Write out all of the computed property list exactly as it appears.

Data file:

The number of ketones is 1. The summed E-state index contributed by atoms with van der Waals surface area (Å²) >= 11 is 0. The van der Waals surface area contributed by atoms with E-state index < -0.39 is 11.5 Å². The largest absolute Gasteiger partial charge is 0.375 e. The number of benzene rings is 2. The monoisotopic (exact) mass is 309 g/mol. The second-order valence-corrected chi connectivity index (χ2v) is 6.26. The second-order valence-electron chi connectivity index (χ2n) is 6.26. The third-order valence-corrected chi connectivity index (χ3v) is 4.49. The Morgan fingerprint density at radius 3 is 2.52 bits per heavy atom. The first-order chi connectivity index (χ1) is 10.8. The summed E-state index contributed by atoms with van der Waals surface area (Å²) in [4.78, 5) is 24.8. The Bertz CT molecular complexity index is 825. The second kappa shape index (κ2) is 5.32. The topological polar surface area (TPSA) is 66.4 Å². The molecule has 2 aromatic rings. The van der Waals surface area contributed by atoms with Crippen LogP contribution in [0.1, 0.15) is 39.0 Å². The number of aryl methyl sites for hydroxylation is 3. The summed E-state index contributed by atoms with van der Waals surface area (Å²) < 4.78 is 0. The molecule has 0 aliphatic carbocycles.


The number of ketones is 1. The summed E-state index contributed by atoms with van der Waals surface area (Å²) >= 11 is 0. The van der Waals surface area contributed by atoms with E-state index < -0.39 is 11.5 Å². The largest absolute Gasteiger partial charge is 0.375 e. The number of benzene rings is 2. The monoisotopic (exact) mass is 309 g/mol. The second-order valence-corrected chi connectivity index (χ2v) is 6.26. The second-order valence-electron chi connectivity index (χ2n) is 6.26. The third-order valence-corrected chi connectivity index (χ3v) is 4.49. The Morgan fingerprint density at radius 3 is 2.52 bits per heavy atom. The first-order chi connectivity index (χ1) is 10.8. The summed E-state index contributed by atoms with van der Waals surface area (Å²) in [4.78, 5) is 24.8. The Bertz CT molecular complexity index is 825. The second kappa shape index (κ2) is 5.32. The topological polar surface area (TPSA) is 66.4 Å². The molecule has 2 aromatic rings. The van der Waals surface area contributed by atoms with Crippen LogP contribution in [0.1, 0.15) is 39.0 Å². The number of aryl methyl sites for hydroxylation is 3. The summed E-state index contributed by atoms with van der Waals surface area (Å²) < 4.78 is 0. The molecule has 0 aliphatic carbocycles.